November 25, 2019 by The Canadian Press
HEADINGLEY, Man. – An Indigenous child welfare authority in Manitoba has called in the RCMP after being hit by a cyberattack that’s corrupted its computer files and potentially compromised the privacy of its clients.
Southern First Nations Network of Care spokesman Jim Compton said the organization’s IT department has been trying to restore service since its computers shut down on Thursday.
“It’s something called ransomware and it’s encrypted our files so that they’re unusable,” Compton said in an interview Sunday. “Our IT department was looking into it and after a few days of trying to get it up, this is what they tell us.”
RCMP confirmed their Integrated Technological Crime Unit has been made aware of the incident and is investigating.
Southern First Nations Network of Care is one of four authorities in Manitoba that manages child and family services. It represents 10 different agencies, although Compton has said the cyberattack has not affected all of them.
On Sunday, Compton said they weren’t able to connect to the internet at the authority’s office, and staff were trying to figure out how to provide services this week.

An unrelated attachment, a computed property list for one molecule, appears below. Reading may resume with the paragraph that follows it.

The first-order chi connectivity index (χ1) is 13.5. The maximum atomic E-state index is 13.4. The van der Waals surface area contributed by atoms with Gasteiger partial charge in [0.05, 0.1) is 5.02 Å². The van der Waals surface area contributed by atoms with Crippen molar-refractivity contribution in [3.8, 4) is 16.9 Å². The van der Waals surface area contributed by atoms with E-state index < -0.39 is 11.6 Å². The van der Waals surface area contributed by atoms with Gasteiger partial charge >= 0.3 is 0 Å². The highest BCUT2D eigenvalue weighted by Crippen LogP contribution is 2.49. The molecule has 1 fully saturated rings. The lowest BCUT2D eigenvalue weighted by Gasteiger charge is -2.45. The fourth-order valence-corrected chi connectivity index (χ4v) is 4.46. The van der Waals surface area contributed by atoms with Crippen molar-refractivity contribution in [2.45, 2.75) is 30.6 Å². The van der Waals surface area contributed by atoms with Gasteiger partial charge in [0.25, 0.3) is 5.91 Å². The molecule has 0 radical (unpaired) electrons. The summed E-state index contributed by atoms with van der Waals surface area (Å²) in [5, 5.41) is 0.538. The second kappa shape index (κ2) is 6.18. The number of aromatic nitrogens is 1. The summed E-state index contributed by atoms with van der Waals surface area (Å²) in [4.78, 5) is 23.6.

“There is a contingency plan that will basically have to set up shop somewhere in a boardroom and do it from there. At this point it would probably have to be manual for a lot of the claimants, the foster families, etc.,” Compton said.
The Manitoba government said in a news release that it has offered technical support and other resources to the authority and other partners in child welfare, as needed.
The province, which the release said was advised of the issue late Friday, is also limiting remote access to its computer systems to ensure security until the problem is resolved.
“It is critical the (authority) co-operate with the province in responding to this urgent situation and that it accept the mitigation support that has been offered by the province,” the news release said.
The government said the Southern First Nations Network of Care is still determining the extent of information that may have been at risk. It said that in addition to the RCMP, the Canadian Centre for Cyber Security is aware of the situation and is investigating.
Department officials, the province said, have notified the other three authorities of the attack and have been working together to continue delivering service.
It said that child welfare staff, including foster-care providers, who may be directly affected by the situation and require immediate child protection services, should contact their CFS agency by phone or call the provincewide toll-free intake line.
This report by The Canadian Press was first published Nov. 24, 2019.